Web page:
Attributes: LC YLIB
    Restrictions: Including: -Attribute: New Core 20-21
  • AFAM-1299 Research-based Writing (3)

    Students study and practice skills relates to academic and professional research through the development of independent inquiry-based projects. In their projects, students assert, support, and integrate their own positions into scholarly conversation based in research. Students develop competency in the location, evaluation, analysis and documentation of sources that represent a range of different perspectives on important issues.

    Attributes: RW YLIB ZRES
    Restrictions: Including: -Class: Freshman, Sophomore -Attribute: New Core 20-21
  • AFAM-2101 Race Equity:Talk to Action (3)

    In this course, students will read important and timely texts on racism in America today, with a particular focus on the fight for race equity of Black and Brown peoples. This course has different areas of focus each year, such as police brutality, healthcare, education, and other cultural and political issues of the moment. Each time the course is offered, students focus on a key issue, as students learn the skills to better communicate with one another and to better understand key aspects of this community issue from multiple perspectives. This class is primarily discussion-based, with multiple opportunities for self-reflection, group interaction, and dialogue. Students will engage with the community (in different forms, whether on campus or in Rochester), as students develop a group project (such as a speaker series or interviewing community members), in order to put learning into practice (through campus dialogues on race or written proposals to local politicians). Focus for fall 2021 will be ?police brutality,? with selected texts, such as All American Boys, The Hate U Give, and The New Jim Crow.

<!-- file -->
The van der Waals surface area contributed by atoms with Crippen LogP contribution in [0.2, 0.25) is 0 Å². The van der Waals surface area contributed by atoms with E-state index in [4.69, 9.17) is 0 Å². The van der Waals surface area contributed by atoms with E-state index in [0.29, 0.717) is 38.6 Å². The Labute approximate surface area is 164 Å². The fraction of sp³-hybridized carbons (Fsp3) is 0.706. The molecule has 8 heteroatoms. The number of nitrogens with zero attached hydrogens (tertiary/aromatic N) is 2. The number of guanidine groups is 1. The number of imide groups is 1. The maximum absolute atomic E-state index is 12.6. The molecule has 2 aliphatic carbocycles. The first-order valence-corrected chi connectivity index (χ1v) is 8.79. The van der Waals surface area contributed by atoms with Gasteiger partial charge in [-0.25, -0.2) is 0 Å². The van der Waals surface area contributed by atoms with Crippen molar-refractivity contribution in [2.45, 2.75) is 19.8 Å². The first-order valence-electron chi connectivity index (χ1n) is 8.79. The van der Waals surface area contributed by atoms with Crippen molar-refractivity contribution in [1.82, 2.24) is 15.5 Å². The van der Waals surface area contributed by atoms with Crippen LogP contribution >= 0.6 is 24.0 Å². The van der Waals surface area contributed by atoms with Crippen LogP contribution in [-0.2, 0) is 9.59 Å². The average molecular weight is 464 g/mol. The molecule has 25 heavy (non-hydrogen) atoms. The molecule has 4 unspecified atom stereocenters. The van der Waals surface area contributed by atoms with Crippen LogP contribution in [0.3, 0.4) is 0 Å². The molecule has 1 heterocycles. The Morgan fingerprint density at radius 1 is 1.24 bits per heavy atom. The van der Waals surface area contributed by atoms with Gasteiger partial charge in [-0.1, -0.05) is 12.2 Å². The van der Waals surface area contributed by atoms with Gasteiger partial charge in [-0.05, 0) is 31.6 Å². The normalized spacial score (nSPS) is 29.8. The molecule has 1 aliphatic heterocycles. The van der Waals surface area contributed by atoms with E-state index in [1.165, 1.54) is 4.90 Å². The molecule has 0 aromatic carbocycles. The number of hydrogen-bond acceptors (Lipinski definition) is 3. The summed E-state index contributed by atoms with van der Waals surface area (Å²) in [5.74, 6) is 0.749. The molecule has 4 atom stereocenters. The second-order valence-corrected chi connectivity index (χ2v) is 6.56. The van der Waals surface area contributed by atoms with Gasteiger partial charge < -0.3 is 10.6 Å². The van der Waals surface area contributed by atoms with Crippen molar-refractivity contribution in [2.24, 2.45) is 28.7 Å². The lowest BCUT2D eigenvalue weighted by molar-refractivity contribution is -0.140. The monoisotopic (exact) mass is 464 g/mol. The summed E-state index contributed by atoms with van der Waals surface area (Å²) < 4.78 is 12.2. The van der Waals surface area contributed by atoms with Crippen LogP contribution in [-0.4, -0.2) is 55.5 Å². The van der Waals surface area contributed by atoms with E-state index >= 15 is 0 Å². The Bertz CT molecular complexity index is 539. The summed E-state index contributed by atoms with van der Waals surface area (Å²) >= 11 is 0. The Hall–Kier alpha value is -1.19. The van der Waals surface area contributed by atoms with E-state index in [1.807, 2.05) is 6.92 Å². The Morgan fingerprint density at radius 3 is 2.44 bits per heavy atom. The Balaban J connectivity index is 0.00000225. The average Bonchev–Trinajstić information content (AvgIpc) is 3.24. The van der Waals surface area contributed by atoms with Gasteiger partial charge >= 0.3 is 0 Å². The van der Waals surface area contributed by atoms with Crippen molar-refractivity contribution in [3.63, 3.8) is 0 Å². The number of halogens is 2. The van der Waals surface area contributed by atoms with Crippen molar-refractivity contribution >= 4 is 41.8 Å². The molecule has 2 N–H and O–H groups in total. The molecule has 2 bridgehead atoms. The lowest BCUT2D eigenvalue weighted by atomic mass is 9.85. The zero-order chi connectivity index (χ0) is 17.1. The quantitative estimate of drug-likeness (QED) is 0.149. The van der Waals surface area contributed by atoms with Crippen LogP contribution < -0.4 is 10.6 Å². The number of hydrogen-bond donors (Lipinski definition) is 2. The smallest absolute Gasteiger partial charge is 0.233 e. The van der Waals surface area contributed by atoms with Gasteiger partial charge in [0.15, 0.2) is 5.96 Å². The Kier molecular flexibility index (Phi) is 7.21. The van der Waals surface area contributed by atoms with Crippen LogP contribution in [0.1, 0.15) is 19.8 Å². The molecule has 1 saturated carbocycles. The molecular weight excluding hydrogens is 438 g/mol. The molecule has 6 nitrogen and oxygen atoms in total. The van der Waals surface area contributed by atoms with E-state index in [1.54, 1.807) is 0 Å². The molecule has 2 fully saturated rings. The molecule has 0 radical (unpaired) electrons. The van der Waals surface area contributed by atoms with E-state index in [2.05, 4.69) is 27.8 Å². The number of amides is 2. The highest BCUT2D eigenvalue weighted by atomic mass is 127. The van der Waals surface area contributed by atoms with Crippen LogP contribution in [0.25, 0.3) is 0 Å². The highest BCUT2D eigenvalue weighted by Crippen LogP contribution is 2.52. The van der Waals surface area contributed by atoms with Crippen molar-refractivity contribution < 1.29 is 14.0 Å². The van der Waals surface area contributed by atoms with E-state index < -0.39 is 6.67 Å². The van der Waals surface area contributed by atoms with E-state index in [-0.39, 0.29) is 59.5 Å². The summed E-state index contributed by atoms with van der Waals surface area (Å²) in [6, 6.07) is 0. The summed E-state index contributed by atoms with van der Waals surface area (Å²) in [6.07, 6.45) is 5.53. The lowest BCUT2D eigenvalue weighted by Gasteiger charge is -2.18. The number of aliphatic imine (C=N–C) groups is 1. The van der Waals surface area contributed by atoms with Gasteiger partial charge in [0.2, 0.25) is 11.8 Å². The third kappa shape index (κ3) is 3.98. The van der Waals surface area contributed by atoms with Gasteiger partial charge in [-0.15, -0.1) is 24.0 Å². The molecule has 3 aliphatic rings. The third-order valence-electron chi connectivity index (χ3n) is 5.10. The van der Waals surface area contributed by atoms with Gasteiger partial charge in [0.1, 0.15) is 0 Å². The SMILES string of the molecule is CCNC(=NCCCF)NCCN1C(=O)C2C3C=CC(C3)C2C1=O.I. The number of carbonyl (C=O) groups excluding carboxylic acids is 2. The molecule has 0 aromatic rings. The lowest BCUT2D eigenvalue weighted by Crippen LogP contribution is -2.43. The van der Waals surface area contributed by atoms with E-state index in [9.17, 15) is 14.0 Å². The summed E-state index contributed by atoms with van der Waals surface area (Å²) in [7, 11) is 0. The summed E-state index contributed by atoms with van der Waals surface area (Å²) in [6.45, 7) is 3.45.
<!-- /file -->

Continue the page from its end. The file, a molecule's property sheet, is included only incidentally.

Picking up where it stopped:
Attributes: CCE YLIB
    Restrictions: Excluding: -Class: Freshman
  • AFAM-2102 Intro to Anti-racism Prac (3)

    This course offers an introduction to anti-racism practice. What are different definitions and types of racism? What does it mean to be an anti-racist? Students will engage with the Rochester community in their exploration of these questions, putting theory into practice. Depending on the semester, this could be achieved through speakers, workshops, and/or a group project. Students will also reflect upon their new learning throughout the course, as they connect scholarly and other readings with life experiences and collaborative efforts through writing exercises.

    Attributes: CCE YLIB
    Restrictions: Excluding: -Class: Freshman
  • AFAM-2350 Equal v Equity:Afric Am Exp (3)

    This course is designed to cultivate students? cross-cultural understanding, relationships, and engagement among various groups within African American communities, as well as to deepen students? understanding of the impacts of equality and equity in politics, economics, society, technology, law, and/or the environment. Students will be introduced to analytical frameworks through which they can explore, recognize, and honor the influence of a person?s cultural background on patterns of race equality and race equity. This course is designed to develop students? cultural humility; to facilitate bridge-building; and to encourage engagement in diversity, inclusion, equality, and equity initiatives. Through personal reflection, group dialogue, and group interaction, students explore the changing demographics of our communities; become familiar with core, secondary, and organizational dimensions of diversity; participate in powerful reflection and identity exercises; and articulate opportunities for inclusion in all areas of the work of their future professions.

    Attributes: DEI YLIB
    Restrictions: Excluding: -Class: Freshman

African American Studies (Minor)

For More Information

(585) 385-8064